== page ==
• Kelly, OHDKelly, OHD says: 656 comments
                    Admin

                    1901 Folk Victorian
                    Chestatee, GA

                    Are you saying the pending owner found the home on OHD? Glad the comments were helpful to them!

                    • Reneau de Beauchamp says: 42 comments

                      Yes, the pending (no complications expected) owner was alerted to the OHD listing. I passed everything along to a preservation compatriot, the GA Trust reached out to the agent, etcetera & so forth with a lot of to & froe between outside parties interested in saving the house…for restoration. I’m trying to compliment you for your moderated open forum that directly led to the accomplishment.

                      1
                    • Kelly, OHDKelly, OHD says: 656 comments
                      Admin

                      1901 Folk Victorian
                      Chestatee, GA

                      Ah! Well that is awesome. Good luck pending owner, crossing my fingers everything goes smoothly for them.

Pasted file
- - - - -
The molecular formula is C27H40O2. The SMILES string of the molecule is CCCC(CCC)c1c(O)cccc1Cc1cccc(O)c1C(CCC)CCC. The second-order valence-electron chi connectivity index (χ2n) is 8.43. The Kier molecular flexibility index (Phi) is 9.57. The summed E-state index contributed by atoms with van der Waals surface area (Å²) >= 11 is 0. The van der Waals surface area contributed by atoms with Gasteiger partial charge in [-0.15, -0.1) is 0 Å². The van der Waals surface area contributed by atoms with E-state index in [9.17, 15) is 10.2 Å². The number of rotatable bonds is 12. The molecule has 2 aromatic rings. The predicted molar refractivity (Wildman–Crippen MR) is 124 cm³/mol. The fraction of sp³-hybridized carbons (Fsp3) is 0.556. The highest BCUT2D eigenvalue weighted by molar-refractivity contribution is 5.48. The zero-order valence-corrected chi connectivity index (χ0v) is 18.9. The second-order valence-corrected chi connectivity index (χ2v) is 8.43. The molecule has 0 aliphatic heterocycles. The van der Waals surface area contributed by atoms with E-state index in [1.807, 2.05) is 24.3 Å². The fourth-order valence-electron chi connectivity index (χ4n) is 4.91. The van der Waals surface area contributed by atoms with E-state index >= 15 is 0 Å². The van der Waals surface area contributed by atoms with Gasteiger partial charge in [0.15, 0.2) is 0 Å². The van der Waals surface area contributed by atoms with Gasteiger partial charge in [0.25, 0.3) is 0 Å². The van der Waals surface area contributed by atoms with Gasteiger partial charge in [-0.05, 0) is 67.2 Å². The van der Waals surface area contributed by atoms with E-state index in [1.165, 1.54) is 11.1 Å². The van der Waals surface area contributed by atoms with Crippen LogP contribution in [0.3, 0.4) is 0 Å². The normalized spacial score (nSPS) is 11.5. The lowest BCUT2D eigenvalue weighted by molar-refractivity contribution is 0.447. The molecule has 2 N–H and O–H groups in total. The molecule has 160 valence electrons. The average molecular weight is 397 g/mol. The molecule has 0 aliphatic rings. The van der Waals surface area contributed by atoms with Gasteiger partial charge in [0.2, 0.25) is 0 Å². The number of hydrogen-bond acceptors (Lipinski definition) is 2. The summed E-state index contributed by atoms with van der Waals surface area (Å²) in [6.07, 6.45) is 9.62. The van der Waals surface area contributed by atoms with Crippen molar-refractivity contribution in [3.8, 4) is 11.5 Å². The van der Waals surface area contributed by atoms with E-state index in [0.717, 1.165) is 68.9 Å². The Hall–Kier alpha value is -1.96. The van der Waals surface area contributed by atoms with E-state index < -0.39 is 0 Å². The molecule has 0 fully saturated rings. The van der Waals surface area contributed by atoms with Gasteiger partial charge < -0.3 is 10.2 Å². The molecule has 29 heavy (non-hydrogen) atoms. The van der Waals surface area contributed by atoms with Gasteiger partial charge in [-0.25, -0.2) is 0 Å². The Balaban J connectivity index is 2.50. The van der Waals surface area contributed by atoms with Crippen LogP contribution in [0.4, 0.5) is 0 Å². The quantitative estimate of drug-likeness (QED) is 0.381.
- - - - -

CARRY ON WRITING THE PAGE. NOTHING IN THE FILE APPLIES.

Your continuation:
1
    • Mark Phillips says: 12 comments

      No reproduction of any of the woodwork- severely plain 1×6 or 1×8’s.. The architect/builder was from Portland, ME and also dealt in building supplies. His name was Lane and he maintained a woodworking shop in Milledgeville. His estate inventory taken at his death mentions that he dealt in building furnishings- windows, doors, mantles,etc. He was also responsible for designing/building Thalian Hall on the campus of Oglethorpe College, just a short distance from this house.

      1
      • Reneau de Beauchamp says: 42 comments

        MP –